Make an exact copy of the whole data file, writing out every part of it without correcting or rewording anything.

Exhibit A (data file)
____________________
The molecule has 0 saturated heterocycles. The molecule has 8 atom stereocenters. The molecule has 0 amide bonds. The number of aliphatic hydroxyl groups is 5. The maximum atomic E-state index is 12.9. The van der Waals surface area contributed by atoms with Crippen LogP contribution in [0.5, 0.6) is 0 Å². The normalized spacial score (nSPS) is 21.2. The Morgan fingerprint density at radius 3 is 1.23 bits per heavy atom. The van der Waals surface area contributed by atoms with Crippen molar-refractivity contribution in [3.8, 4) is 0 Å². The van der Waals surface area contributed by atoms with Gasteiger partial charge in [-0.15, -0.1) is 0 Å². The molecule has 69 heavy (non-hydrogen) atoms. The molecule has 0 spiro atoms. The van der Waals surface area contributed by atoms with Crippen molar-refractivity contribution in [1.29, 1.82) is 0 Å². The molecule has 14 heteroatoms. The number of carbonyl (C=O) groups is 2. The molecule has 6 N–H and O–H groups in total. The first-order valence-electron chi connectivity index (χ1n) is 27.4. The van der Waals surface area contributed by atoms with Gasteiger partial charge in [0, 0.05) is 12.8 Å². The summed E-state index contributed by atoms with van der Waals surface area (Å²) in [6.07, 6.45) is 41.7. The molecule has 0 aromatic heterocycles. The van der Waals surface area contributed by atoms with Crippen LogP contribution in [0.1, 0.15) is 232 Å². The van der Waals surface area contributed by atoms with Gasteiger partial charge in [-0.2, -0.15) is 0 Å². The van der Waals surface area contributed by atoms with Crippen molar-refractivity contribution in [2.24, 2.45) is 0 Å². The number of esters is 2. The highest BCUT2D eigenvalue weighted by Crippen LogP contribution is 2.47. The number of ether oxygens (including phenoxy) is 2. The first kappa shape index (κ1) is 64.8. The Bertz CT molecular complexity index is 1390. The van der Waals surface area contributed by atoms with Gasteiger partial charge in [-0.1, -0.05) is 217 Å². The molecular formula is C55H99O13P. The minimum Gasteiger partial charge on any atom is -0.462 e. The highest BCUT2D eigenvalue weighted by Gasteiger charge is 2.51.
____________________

The molecule has 0 saturated heterocycles. The molecule has 8 atom stereocenters. The molecule has 0 amide bonds. The number of aliphatic hydroxyl groups is 5. The maximum atomic E-state index is 12.9. The van der Waals surface area contributed by atoms with Crippen LogP contribution in [0.5, 0.6) is 0 Å². The normalized spacial score (nSPS) is 21.2. The Morgan fingerprint density at radius 3 is 1.23 bits per heavy atom. The van der Waals surface area contributed by atoms with Crippen molar-refractivity contribution in [3.8, 4) is 0 Å². The van der Waals surface area contributed by atoms with Gasteiger partial charge in [-0.15, -0.1) is 0 Å². The molecule has 69 heavy (non-hydrogen) atoms. The molecule has 0 spiro atoms. The van der Waals surface area contributed by atoms with Crippen molar-refractivity contribution in [1.29, 1.82) is 0 Å². The molecule has 14 heteroatoms. The number of carbonyl (C=O) groups is 2. The molecule has 6 N–H and O–H groups in total. The first-order valence-electron chi connectivity index (χ1n) is 27.4. The van der Waals surface area contributed by atoms with Gasteiger partial charge in [0, 0.05) is 12.8 Å². The summed E-state index contributed by atoms with van der Waals surface area (Å²) in [6.07, 6.45) is 41.7. The molecule has 0 aromatic heterocycles. The van der Waals surface area contributed by atoms with Crippen LogP contribution in [0.1, 0.15) is 232 Å². The van der Waals surface area contributed by atoms with Gasteiger partial charge in [-0.2, -0.15) is 0 Å². The van der Waals surface area contributed by atoms with Crippen molar-refractivity contribution in [2.24, 2.45) is 0 Å². The number of esters is 2. The highest BCUT2D eigenvalue weighted by Crippen LogP contribution is 2.47. The number of ether oxygens (including phenoxy) is 2. The first kappa shape index (κ1) is 64.8. The Bertz CT molecular complexity index is 1390. The van der Waals surface area contributed by atoms with Gasteiger partial charge in [-0.1, -0.05) is 217 Å². The molecular formula is C55H99O13P. The minimum Gasteiger partial charge on any atom is -0.462 e. The highest BCUT2D eigenvalue weighted by Gasteiger charge is 2.51.